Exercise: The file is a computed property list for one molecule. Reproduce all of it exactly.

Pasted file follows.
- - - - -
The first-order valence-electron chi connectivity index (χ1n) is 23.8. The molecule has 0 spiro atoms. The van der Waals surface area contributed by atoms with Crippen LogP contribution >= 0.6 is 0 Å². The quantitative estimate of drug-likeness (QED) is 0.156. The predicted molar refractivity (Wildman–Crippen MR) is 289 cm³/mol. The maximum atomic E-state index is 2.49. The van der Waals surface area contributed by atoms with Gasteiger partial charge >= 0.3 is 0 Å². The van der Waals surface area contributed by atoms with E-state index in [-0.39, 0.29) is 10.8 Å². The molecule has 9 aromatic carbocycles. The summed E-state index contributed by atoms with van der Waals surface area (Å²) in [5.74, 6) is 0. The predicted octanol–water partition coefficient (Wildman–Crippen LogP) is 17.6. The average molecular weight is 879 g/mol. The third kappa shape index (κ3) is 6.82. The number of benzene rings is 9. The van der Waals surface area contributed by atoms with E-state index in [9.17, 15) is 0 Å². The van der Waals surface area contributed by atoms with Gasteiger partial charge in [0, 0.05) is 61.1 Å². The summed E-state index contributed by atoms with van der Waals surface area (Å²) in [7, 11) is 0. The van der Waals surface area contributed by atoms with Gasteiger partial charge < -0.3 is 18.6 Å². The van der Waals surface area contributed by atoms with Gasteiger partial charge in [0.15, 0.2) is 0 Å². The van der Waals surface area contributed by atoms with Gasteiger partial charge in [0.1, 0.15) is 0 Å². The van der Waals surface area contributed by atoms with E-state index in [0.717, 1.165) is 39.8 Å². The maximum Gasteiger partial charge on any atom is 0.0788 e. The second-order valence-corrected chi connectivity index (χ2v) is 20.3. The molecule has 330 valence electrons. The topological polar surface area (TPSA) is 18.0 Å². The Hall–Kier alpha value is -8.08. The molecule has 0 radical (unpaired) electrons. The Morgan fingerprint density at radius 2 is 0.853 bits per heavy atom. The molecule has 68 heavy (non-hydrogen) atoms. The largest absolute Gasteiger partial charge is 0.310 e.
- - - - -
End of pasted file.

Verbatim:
The first-order valence-electron chi connectivity index (χ1n) is 23.8. The molecule has 0 spiro atoms. The van der Waals surface area contributed by atoms with Crippen LogP contribution >= 0.6 is 0 Å². The quantitative estimate of drug-likeness (QED) is 0.156. The predicted molar refractivity (Wildman–Crippen MR) is 289 cm³/mol. The maximum atomic E-state index is 2.49. The van der Waals surface area contributed by atoms with Gasteiger partial charge >= 0.3 is 0 Å². The van der Waals surface area contributed by atoms with E-state index in [-0.39, 0.29) is 10.8 Å². The molecule has 9 aromatic carbocycles. The summed E-state index contributed by atoms with van der Waals surface area (Å²) in [5.74, 6) is 0. The predicted octanol–water partition coefficient (Wildman–Crippen LogP) is 17.6. The average molecular weight is 879 g/mol. The third kappa shape index (κ3) is 6.82. The number of benzene rings is 9. The van der Waals surface area contributed by atoms with E-state index in [9.17, 15) is 0 Å². The van der Waals surface area contributed by atoms with Gasteiger partial charge in [0, 0.05) is 61.1 Å². The summed E-state index contributed by atoms with van der Waals surface area (Å²) in [7, 11) is 0. The van der Waals surface area contributed by atoms with Gasteiger partial charge < -0.3 is 18.6 Å². The van der Waals surface area contributed by atoms with Gasteiger partial charge in [0.15, 0.2) is 0 Å². The van der Waals surface area contributed by atoms with Gasteiger partial charge in [0.1, 0.15) is 0 Å². The van der Waals surface area contributed by atoms with E-state index in [0.717, 1.165) is 39.8 Å². The maximum Gasteiger partial charge on any atom is 0.0788 e. The second-order valence-corrected chi connectivity index (χ2v) is 20.3. The molecule has 330 valence electrons. The topological polar surface area (TPSA) is 18.0 Å². The Hall–Kier alpha value is -8.08. The molecule has 0 radical (unpaired) electrons. The Morgan fingerprint density at radius 2 is 0.853 bits per heavy atom. The molecule has 68 heavy (non-hydrogen) atoms. The largest absolute Gasteiger partial charge is 0.310 e.